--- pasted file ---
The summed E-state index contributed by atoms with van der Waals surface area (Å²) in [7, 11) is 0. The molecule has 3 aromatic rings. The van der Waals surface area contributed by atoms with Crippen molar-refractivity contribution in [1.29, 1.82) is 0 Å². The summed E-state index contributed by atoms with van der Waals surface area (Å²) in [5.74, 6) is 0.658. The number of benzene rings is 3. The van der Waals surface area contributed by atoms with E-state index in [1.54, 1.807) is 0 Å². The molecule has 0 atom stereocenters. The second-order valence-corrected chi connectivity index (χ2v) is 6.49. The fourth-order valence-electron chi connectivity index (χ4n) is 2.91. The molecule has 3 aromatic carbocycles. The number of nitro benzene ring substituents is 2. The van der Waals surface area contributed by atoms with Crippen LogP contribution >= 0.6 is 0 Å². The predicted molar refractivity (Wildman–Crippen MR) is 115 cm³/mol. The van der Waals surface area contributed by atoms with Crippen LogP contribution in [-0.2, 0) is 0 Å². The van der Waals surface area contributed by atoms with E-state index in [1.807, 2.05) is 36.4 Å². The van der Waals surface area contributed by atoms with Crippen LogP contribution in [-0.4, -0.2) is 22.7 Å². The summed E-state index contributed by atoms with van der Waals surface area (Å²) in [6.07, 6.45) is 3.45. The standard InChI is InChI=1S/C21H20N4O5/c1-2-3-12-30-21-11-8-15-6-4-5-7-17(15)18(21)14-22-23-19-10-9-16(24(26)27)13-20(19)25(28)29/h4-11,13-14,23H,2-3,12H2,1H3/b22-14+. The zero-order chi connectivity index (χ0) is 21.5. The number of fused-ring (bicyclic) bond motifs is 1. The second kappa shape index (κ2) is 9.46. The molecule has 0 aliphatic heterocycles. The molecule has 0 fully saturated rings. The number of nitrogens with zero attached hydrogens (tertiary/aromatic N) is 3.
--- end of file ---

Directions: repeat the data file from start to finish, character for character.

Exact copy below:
The summed E-state index contributed by atoms with van der Waals surface area (Å²) in [7, 11) is 0. The molecule has 3 aromatic rings. The van der Waals surface area contributed by atoms with Crippen molar-refractivity contribution in [1.29, 1.82) is 0 Å². The summed E-state index contributed by atoms with van der Waals surface area (Å²) in [5.74, 6) is 0.658. The number of benzene rings is 3. The van der Waals surface area contributed by atoms with E-state index in [1.54, 1.807) is 0 Å². The molecule has 0 atom stereocenters. The second-order valence-corrected chi connectivity index (χ2v) is 6.49. The fourth-order valence-electron chi connectivity index (χ4n) is 2.91. The molecule has 3 aromatic carbocycles. The number of nitro benzene ring substituents is 2. The van der Waals surface area contributed by atoms with Crippen LogP contribution >= 0.6 is 0 Å². The predicted molar refractivity (Wildman–Crippen MR) is 115 cm³/mol. The van der Waals surface area contributed by atoms with Crippen LogP contribution in [-0.2, 0) is 0 Å². The van der Waals surface area contributed by atoms with E-state index in [1.807, 2.05) is 36.4 Å². The van der Waals surface area contributed by atoms with Crippen LogP contribution in [-0.4, -0.2) is 22.7 Å². The summed E-state index contributed by atoms with van der Waals surface area (Å²) in [6.07, 6.45) is 3.45. The standard InChI is InChI=1S/C21H20N4O5/c1-2-3-12-30-21-11-8-15-6-4-5-7-17(15)18(21)14-22-23-19-10-9-16(24(26)27)13-20(19)25(28)29/h4-11,13-14,23H,2-3,12H2,1H3/b22-14+. The zero-order chi connectivity index (χ0) is 21.5. The number of fused-ring (bicyclic) bond motifs is 1. The second kappa shape index (κ2) is 9.46. The molecule has 0 aliphatic heterocycles. The molecule has 0 fully saturated rings. The number of nitrogens with zero attached hydrogens (tertiary/aromatic N) is 3.